Background: Identifying novel risk markers in cardiovascular patients remains a research priority. Longer follow-up generally is considered favorable in such studies, but associations of interest may become attenuated with increasing follow-up. This issue has not been adequately addressed in the context of patient cohorts. The current study analyzed the extent and mechanisms of attenuating associations in a cardiovascular patient cohort.
Methods: The associations of numerous biomarkers with all-cause mortality were estimated by multiple Cox regression in the Langzeiterfolge der KARdiOLogischen Anschlussheilbehandlung (KAROLA) prospective cohort study of 1204 patients who had participated in an inpatient rehabilitation program after an acute coronary syndrome (ACS) or coronary bypass operation. Hazard ratios were estimated based on the entire follow-up period (13 years), and after truncation at previous follow-up times (3, 4.5, 6, 8, 10 years).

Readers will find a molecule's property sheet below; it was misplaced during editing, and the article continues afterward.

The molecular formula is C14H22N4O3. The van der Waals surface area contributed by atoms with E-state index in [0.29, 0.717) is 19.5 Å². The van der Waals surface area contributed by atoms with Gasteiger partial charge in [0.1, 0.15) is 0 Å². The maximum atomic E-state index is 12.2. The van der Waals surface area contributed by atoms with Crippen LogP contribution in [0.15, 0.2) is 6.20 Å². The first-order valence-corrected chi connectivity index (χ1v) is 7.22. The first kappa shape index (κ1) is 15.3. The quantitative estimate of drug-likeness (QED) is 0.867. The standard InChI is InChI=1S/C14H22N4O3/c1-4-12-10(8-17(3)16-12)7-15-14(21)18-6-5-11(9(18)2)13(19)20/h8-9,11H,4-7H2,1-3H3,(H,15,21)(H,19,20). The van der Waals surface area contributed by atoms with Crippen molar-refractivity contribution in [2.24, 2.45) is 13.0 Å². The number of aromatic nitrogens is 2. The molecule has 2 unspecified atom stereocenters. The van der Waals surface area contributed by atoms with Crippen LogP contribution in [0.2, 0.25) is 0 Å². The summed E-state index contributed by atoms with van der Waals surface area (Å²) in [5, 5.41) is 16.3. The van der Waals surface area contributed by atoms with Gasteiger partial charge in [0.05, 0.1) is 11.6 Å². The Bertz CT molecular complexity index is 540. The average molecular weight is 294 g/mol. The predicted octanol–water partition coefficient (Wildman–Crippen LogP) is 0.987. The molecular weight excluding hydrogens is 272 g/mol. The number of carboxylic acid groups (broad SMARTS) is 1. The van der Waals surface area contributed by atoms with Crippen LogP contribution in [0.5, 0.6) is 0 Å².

Results: For the majority of markers, a clear and sometimes very pronounced attenuation of the hazard ratios could be observed with increasing follow-up duration. Differential attrition generally was not a sufficient explanation for this phenomenon, whereas further analyses suggested a role for reverse causality for some of the markers. Power analyses showed that the relationship of follow-up duration and statistical power can be counterintuitive in the presence of realistic amounts of attenuation.
Conclusions: The attenuation of estimates of association in patient cohorts is a much more substantial and complex issue than currently appreciated. This has important implications for the design and interpretation of prognostic, as well as etiologic, studies which may be particularly relevant in the case of patient cohorts defined by an initial acute event.
- Received for publication July 6, 2016.
- Accepted for publication August 18, 2016.
- © 2016 American Association for Clinical Chemistry